TA16 .B85 1986, located in the Noble Library, 1st floor, in the Science Reference collection.
- Building the World : an Encyclopedia of the Great Engineering Projects in History. (2 vols.)
T56 .I44 2006, located in the Noble Library, 1st floor, in the Science Reference collection.
- Encyclopaedia Britannica
Search by the name of your building, bridge, or structure.
- Encyclopedia of Architectural and Engineering Feats
NA200 .L32 2001, located in the Design and the Arts Library, in the Architecture Reference collection.
- Encyclopedia of Bridges and Tunnels.
TG9 .J64 2002, located in the Noble Library, 1st floor, in the Science Reference collection.
- Gale Virtual Reference Library
Search by the name of your structure.
- Landmarks in American Civil Engineering.
TA23.S36 1987, located in the Noble Library, 1st floor, in the Science Reference collection.
- Reference Guide to Famous Engineering Landmarks of the World: Bridges, Tunnels, Dams, Roads, and Other Structures.
TA15 .B42 1998, located in the Noble Library, 1st floor, in the Science Reference collection.
- Seventy Wonders of the Ancient World : the Great Monuments and How They Were Built.
CC165 .S48x 1999, located in both the Design and the Arts Library and the Fletcher (West Campus) Library.
- Seventy Wonders of the Modern World : 1500 Years of Extraordinary Feats of Engineering and Construction.
NA202 .S48 2002, located in the Design and the Arts Library, in the Architecture Reference collection.
- Search the ASU Library Catalog for other possible encyclopedias:
- Search the ASU Library Catalog for the books that were mentioned in the bibliographies of the websites you used above. Searching by the book's title is usually the most efficient.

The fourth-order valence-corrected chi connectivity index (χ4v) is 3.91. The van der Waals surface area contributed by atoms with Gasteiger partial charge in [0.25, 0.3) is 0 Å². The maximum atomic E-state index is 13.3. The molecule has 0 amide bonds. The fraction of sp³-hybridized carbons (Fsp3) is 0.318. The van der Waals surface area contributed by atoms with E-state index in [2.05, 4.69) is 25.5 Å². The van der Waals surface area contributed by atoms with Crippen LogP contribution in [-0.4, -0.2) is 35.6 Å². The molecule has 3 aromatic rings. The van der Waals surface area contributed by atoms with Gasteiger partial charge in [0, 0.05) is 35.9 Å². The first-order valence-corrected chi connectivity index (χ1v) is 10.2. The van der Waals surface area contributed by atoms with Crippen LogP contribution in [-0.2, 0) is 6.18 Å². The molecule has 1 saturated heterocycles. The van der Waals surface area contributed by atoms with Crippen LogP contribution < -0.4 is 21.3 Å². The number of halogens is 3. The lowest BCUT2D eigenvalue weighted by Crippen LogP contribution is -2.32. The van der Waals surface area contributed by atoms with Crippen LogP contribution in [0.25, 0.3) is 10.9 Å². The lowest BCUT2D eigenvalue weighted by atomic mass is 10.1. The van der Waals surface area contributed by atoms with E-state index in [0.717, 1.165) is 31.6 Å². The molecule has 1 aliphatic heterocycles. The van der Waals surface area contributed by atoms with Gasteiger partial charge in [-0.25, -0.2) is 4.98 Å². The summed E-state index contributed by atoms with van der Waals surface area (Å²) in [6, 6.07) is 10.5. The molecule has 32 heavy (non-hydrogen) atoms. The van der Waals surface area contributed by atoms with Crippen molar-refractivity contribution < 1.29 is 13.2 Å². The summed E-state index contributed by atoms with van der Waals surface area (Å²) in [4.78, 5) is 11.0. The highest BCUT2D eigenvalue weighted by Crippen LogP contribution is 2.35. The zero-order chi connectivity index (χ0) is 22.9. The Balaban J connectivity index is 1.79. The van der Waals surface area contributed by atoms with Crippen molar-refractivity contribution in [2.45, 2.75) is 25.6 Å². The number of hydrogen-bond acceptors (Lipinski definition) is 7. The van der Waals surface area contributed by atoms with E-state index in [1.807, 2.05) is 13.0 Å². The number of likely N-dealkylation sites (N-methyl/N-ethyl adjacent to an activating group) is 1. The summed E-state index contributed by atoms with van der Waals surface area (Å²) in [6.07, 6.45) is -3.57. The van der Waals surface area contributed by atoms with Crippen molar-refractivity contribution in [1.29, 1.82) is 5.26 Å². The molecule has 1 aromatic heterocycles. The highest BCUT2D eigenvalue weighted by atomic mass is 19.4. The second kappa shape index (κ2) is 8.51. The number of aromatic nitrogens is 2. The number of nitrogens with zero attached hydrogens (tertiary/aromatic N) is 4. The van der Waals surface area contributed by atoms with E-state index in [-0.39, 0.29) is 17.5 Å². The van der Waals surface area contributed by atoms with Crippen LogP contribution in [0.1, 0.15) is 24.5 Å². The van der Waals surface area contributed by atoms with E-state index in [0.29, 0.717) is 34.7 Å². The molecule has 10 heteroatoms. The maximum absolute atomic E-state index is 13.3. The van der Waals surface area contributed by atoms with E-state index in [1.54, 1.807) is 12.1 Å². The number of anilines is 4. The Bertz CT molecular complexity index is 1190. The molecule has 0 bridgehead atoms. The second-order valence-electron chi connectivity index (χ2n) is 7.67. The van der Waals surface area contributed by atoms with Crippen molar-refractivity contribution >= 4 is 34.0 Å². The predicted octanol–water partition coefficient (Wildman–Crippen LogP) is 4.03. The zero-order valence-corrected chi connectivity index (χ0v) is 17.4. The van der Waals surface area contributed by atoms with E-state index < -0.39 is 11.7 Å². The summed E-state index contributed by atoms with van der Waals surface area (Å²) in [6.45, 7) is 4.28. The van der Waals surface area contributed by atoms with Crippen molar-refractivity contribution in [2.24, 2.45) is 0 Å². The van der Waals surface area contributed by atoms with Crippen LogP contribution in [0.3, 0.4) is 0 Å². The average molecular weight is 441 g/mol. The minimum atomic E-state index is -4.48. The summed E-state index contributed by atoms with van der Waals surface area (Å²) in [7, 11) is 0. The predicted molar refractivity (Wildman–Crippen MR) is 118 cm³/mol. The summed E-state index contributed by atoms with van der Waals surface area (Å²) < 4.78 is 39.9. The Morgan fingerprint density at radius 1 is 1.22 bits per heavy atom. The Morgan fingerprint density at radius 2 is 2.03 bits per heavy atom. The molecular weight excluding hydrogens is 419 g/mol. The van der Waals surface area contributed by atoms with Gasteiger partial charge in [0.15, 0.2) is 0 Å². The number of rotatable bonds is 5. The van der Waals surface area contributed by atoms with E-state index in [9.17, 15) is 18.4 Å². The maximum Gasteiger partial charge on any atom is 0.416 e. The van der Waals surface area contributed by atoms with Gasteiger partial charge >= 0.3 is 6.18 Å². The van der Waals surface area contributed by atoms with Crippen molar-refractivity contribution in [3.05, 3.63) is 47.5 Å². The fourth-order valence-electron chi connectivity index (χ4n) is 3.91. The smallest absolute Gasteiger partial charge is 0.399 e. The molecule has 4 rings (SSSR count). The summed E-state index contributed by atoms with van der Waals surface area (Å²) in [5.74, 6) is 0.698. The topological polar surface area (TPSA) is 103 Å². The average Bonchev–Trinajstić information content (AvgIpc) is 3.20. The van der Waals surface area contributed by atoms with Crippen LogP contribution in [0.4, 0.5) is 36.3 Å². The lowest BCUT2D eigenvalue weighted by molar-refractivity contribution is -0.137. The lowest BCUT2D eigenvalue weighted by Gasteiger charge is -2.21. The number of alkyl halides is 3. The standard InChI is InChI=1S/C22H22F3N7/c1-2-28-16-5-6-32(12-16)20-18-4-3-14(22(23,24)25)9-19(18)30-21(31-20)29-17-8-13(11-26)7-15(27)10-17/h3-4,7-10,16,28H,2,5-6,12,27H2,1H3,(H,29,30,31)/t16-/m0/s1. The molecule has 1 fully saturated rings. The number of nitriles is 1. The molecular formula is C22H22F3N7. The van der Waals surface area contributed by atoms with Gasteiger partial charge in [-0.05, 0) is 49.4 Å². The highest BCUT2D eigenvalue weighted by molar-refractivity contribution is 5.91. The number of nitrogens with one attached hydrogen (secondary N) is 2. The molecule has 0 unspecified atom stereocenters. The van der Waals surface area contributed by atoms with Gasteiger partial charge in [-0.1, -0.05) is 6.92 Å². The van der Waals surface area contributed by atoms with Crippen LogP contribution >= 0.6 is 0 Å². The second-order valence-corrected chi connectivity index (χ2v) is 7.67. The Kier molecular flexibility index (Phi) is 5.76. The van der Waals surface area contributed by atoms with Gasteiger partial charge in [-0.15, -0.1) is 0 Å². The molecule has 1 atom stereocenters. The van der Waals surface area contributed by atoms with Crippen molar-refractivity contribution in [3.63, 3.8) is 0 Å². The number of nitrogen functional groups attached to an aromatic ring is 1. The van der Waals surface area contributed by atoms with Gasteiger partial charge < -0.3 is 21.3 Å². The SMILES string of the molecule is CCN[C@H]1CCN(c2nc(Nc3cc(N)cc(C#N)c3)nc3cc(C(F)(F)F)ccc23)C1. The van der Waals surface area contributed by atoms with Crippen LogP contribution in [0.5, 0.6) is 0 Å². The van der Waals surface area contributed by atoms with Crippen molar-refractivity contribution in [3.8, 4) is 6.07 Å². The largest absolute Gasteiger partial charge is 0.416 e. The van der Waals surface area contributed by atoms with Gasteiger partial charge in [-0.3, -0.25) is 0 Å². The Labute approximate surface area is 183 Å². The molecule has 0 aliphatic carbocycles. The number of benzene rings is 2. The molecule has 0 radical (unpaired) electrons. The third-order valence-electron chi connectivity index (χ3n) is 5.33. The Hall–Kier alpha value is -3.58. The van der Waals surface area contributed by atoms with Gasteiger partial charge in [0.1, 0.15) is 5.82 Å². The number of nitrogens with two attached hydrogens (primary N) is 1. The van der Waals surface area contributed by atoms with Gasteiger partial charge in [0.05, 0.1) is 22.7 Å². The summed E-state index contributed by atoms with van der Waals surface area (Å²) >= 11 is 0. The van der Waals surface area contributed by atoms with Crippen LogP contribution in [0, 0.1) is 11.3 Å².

- Search the ASU Library Catalog for books about your structure:
- Search the ASU Library Catalog for books that may have an article, section or chapter about your structure:
- Do a keyword search for the type of structure and the location
Example: Tunnels and England
- Do a keyword search for the architect/designer/builder
Example: Frank Lloyd Wright
- Do a subject search for books on engineering history
- Search by your structure's name(s) in Google Books to see if it is mentioned within the full text of a book. Books published prior to 1924 will be viewable in full on Google; for books published after 1923, you'll only be able to see a limited preview or just a snippet.
For the limited preview or snippet books, check their titles in the ASU Library Catalog to see if the book is available. If the book is not available at ASU, you may request that the ASU Library borrow it from another library - just fill out an "Interlibrary Loan" request at: https://illiad.lib.asu.edu/illiad/Logon.html It will take about a week for the book to arrive, so get your request in well ahead of the assignment due date.
- Browse the books in the Call Number area of TA15 - TA19 (Engineering History) on the 3rd floor of the Noble Library. Engineering history books often discuss examples of bridges, buildings or other structures.
- Journal articles:
- Use the Libraries' Journal Title Lookup or Citation Linker to find the journal articles listed in the bibliographies you copied from Step 1 above.
- Use the following journal indexing/abstracting databases to find journal articles:
- Use the following strategies when searching for journal articles:
- Search for the specific structure (also search for variant names and spellings)
- Search for the type of structure and location
Example: Castles and Wales
- Search for the architect, designer, or builder